Charlsie Cantey has circled Churchill Downs astride a thoroughbred with a mini-cam strapped to her helmet. She has saddled winners at Pimlico Race Course. And she has dashed down the stretch at the Belmont Stakes in a breathless bid to reach the victor in the winner's circle. She traversed that 1/16 of a mile in less-than-record time: Cantey was on foot, and five months' pregnant, that day.
Here's the point: Cantey, of Chevy Chase, is far more familiar than most with the racetracks that make up the Triple Crown. Perhaps that's part of the reason why NBC-TV retained her as the only on-air personality covering this year's Kentucky Derby, tomorrow's Preakness Stakes and next month's Belmont Stakes. Until last year, the races were broadcast on ABC, where Cantey served as a commentator on every Triple Crown race for the past 14 seasons.
What a ride it has been. In 1985, Cantey prepared for the Derby by rounding the track with a camera mounted on her headgear, ABC's bid to give fans a jockey's-eye view of the course. In 1996, while training horses for a year at Pimlico, she spent a hectic Preakness week galloping her charges at dawn before joining the media stampede for stories.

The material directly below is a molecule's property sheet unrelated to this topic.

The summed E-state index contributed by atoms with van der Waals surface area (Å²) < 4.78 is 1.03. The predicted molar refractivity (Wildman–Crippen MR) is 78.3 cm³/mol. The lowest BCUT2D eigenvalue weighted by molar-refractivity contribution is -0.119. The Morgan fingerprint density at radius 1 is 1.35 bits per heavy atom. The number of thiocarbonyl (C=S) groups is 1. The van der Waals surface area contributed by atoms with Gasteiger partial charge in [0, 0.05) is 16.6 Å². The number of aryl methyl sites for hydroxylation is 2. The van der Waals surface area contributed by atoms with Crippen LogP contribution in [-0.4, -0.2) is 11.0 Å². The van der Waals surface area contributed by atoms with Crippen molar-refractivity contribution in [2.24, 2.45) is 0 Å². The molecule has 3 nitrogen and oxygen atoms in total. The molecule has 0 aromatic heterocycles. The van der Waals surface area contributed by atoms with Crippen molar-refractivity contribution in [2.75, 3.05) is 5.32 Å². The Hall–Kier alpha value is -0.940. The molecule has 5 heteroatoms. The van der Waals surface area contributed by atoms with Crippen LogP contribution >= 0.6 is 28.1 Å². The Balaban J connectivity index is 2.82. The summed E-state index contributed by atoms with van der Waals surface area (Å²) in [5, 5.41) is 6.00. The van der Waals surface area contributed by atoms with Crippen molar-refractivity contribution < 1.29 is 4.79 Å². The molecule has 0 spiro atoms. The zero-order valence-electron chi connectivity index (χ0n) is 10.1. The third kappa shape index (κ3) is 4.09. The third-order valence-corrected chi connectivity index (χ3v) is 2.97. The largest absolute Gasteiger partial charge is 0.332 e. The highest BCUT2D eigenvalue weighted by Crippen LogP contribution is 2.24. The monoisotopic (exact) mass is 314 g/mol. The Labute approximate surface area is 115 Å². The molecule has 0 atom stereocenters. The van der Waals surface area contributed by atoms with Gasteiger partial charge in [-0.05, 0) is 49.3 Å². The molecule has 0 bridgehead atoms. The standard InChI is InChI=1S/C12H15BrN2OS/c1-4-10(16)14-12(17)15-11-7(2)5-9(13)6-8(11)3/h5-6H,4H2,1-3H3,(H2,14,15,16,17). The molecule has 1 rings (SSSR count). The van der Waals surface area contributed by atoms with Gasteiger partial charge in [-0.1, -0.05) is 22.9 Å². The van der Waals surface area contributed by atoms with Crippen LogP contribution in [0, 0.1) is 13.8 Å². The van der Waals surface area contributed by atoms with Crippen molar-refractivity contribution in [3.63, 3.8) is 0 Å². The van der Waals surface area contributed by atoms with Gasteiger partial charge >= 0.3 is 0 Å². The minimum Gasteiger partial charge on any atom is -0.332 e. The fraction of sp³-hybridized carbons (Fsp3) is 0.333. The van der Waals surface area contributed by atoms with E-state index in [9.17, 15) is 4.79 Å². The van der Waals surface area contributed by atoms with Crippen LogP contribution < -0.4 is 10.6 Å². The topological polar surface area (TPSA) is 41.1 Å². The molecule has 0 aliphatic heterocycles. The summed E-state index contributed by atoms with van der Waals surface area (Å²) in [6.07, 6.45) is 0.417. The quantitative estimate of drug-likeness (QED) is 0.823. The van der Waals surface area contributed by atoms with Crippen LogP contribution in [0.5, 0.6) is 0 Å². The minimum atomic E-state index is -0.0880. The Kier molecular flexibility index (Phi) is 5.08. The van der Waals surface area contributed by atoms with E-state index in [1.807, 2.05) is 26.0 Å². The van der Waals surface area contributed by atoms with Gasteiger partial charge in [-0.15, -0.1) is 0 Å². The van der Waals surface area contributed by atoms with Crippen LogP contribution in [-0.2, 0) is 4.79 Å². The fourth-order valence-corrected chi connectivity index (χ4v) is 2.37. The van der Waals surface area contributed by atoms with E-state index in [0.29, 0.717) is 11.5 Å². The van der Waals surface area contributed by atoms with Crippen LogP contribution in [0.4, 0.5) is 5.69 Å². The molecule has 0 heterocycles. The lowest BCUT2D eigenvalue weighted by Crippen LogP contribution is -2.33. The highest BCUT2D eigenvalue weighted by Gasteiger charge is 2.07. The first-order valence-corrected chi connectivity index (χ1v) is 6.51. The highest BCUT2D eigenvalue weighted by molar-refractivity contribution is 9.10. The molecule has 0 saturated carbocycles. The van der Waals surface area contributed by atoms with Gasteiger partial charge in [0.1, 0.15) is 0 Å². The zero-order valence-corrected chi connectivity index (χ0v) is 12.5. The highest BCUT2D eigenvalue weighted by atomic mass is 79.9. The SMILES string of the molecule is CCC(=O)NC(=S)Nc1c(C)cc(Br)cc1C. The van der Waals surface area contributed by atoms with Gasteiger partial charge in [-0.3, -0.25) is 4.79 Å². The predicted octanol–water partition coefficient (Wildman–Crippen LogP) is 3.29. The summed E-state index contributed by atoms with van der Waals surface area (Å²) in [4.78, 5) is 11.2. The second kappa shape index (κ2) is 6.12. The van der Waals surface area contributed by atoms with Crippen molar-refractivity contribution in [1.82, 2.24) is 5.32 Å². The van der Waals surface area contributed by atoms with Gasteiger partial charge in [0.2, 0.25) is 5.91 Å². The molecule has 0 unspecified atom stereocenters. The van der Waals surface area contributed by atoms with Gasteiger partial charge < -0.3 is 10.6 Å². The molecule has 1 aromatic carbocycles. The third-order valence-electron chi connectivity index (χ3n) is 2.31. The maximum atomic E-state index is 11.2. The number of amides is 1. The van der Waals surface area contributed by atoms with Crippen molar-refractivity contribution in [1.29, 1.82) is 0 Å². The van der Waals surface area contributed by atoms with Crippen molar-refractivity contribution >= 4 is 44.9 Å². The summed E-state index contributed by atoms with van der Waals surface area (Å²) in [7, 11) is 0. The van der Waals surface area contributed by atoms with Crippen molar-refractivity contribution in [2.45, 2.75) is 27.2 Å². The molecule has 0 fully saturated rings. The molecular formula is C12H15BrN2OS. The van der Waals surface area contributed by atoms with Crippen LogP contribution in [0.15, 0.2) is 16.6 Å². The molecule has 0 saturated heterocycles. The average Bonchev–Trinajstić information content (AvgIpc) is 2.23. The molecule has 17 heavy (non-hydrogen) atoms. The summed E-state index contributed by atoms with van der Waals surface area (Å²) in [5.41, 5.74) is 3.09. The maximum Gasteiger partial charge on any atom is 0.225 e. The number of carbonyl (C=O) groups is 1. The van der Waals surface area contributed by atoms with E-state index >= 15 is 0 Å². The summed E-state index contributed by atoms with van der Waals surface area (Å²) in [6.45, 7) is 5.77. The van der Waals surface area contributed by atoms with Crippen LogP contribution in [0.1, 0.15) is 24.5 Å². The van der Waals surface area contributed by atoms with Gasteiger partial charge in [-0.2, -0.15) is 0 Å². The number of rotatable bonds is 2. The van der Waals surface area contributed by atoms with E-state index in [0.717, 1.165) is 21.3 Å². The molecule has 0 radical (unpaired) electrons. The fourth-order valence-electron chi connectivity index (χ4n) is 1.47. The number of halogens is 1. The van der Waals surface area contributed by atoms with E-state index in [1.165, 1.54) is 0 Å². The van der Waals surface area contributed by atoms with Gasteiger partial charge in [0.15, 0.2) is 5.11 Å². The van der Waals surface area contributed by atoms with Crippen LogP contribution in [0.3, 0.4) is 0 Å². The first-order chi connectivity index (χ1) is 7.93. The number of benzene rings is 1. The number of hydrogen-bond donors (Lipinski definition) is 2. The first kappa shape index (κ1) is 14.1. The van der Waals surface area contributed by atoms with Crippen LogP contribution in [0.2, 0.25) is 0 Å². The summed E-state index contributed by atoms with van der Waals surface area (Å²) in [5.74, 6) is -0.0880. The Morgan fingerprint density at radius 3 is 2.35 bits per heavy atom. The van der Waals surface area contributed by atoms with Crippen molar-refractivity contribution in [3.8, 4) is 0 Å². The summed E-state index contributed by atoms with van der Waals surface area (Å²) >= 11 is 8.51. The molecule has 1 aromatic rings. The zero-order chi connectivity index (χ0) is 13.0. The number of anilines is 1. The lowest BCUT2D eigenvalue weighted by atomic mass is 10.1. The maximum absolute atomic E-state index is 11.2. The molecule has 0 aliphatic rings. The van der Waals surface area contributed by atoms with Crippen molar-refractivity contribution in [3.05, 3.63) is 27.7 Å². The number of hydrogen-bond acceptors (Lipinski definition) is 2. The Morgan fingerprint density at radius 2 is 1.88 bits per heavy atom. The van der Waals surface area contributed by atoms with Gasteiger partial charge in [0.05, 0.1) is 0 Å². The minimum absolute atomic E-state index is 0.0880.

The memorable moment at the Belmont came when Cantey was working for CBS and had a personal stake in the outcome. Twenty-one years ago, the Belmont went to a longshot trained by her then-husband, Joe Cantey. Seeing Temperence Hill ahead in the stretch, Charlsie Cantey dropped her microphone and sprinted alongside the pack, a mother-to-be threading her way through the cheering crowd.
"I ran all the way from the quarter-pole, wheezing for air," she says. "My director, Bob Fishman, said that me and the baby finished second and third. Hey, I had to be in the winner's circle. That horse paid $108 to win [for a $2 bet]."
Such are the tales that wag Cantey's tongue. A former exercise rider, trainer and owner, she has seen it all in more than three decades of reporting from the track.
"Racing has such a cornucopia of personalities," she says. "Each horse, each person has its own story - all of these wonderful bouquets that you can give to the public. I absolutely, totally adore it."